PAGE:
No, but it would’ve been easier to write about.
Okay, so the ball was hit up the middle and the Mets’ 2nd baseman flipped it to the shortstop (Ruben Tejada) who steps by 2nd base to get that runner and using the momentum spins around to throw to 1st for the double play. Except the runner just crashed into Tejada. And neither touched the bag. And Tejada went down hard and had to be carted off the field, only to be diagnosed with a broken fibula (lower leg bone). While medical teams were attending Tejada, the Dodgers asked for a replay challenge. For some reason, the umpire review team at MLB HQ determined that because Tejada didn’t touch the bag, that the runner was safe and could take 2nd base. Even though he never touched base and actually left the field without tagging the bag.
To be fair, Chief of Baseball Operations Joe Torre later said in a press conference that he will have to analyze the entire play for intent and determination of any consequences. Which is a good idea because there’s about a million fans waiting in Queens to “meet Utley in the parking lot outside CitiField”. And with the immediate reaction on Twitter and everywhere else on the internet, it’s definitely obvious to everyone except the umpires (apparently) that something needs to be done somewhere about this. Because even if it is ruled ultimately that the play was ruled correctly, the “slide” was far too rough if it can break a leg in the process. We protect catchers now, who are heavily padded and protected from rough slides home, but fielders are left entirely unprotected from the very same slides around the other bases.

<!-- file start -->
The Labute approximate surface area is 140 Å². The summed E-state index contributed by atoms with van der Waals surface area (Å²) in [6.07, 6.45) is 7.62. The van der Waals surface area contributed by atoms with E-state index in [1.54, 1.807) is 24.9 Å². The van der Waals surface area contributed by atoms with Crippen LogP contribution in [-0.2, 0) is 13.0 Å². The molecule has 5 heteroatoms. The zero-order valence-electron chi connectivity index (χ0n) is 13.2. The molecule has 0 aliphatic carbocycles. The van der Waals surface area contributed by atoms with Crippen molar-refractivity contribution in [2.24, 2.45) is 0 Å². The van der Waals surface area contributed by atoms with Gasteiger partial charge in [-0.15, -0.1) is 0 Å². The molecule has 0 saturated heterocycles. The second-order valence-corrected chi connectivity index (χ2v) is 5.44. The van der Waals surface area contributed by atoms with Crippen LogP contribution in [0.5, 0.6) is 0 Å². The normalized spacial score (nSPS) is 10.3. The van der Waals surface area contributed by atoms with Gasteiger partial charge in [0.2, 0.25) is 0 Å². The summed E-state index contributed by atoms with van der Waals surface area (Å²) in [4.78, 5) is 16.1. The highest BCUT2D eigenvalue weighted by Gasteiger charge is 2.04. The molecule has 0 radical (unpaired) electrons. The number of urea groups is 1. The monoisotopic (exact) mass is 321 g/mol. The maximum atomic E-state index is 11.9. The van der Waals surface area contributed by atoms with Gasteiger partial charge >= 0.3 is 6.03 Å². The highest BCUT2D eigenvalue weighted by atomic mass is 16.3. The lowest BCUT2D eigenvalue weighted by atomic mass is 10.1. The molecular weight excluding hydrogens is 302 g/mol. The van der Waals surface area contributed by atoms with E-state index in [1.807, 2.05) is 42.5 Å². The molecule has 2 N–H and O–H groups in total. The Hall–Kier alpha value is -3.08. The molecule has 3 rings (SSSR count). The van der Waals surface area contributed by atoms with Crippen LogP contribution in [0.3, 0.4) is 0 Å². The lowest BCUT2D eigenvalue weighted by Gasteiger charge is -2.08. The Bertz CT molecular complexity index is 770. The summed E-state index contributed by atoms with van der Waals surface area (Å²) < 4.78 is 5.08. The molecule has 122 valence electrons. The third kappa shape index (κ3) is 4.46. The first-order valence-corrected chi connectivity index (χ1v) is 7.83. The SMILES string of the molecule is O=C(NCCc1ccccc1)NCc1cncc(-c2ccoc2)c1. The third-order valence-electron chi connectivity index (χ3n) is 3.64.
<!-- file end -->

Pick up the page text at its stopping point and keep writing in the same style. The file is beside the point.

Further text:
Anyway, with a new 2nd baseman and a new pitcher (Thor was done for the night), a fly out righted things for the Mets (which should’ve been the 3rd out, by the way) before the world continued to implode on them. A double scored 2 runs (one of them the guy who “skipped” 2nd), and then another double scored the final run.
In other words, if the play had been called differently, the game might have gone into extra innings. No question the Dodgers still could have won it, but I don’t think it would have been as tense and borderline scandalous (based on how much chatter kept happening online and on broadcasts) if they had just kept that base runner off the field.
Final score: 5-2 Dodgers, series split 1-1.
One last note: no one was impressed with the Dodger fans that seemed to cheer that Tejada was injured. It doesn’t say a lot for your fan base if they seem to revel in the injuries and pain of the visiting team’s players. It doesn’t do you any good, and it doesn’t help your team when they go on the road to play. Nobody likes an unsportsmanlike player or fan. It didn’t work for the Yankees in the late 70s, it didn’t work for the Reds in the mid-70s, and it doesn’t work for the Phillies of the last decade. Seriously, folks, keep it classy, and play this game right.